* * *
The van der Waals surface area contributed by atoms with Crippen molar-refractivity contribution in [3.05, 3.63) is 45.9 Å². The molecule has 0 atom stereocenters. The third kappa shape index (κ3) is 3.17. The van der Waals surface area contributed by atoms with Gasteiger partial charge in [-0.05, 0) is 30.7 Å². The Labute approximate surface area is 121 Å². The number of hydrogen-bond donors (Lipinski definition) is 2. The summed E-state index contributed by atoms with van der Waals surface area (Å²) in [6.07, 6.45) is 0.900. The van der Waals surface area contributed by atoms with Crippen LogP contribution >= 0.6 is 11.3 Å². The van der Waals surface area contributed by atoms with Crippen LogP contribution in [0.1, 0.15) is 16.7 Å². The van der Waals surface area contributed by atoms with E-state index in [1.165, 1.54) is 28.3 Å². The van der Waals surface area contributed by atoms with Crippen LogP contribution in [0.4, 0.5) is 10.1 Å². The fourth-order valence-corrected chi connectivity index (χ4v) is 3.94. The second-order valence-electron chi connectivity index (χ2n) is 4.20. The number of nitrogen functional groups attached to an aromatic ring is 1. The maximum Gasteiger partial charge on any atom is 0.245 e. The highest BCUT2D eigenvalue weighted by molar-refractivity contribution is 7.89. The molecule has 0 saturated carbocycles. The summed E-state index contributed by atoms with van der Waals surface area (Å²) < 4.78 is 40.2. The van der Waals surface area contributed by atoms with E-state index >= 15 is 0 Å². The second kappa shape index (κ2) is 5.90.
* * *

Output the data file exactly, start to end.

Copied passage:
The van der Waals surface area contributed by atoms with Crippen molar-refractivity contribution in [3.05, 3.63) is 45.9 Å². The molecule has 0 atom stereocenters. The third kappa shape index (κ3) is 3.17. The van der Waals surface area contributed by atoms with Gasteiger partial charge in [-0.05, 0) is 30.7 Å². The Labute approximate surface area is 121 Å². The number of hydrogen-bond donors (Lipinski definition) is 2. The summed E-state index contributed by atoms with van der Waals surface area (Å²) in [6.07, 6.45) is 0.900. The van der Waals surface area contributed by atoms with Crippen LogP contribution >= 0.6 is 11.3 Å². The van der Waals surface area contributed by atoms with Crippen LogP contribution in [0.1, 0.15) is 16.7 Å². The van der Waals surface area contributed by atoms with E-state index in [1.165, 1.54) is 28.3 Å². The van der Waals surface area contributed by atoms with Crippen LogP contribution in [0.4, 0.5) is 10.1 Å². The fourth-order valence-corrected chi connectivity index (χ4v) is 3.94. The second-order valence-electron chi connectivity index (χ2n) is 4.20. The number of nitrogen functional groups attached to an aromatic ring is 1. The maximum Gasteiger partial charge on any atom is 0.245 e. The highest BCUT2D eigenvalue weighted by molar-refractivity contribution is 7.89. The molecule has 0 saturated carbocycles. The summed E-state index contributed by atoms with van der Waals surface area (Å²) < 4.78 is 40.2. The van der Waals surface area contributed by atoms with E-state index >= 15 is 0 Å². The second kappa shape index (κ2) is 5.90.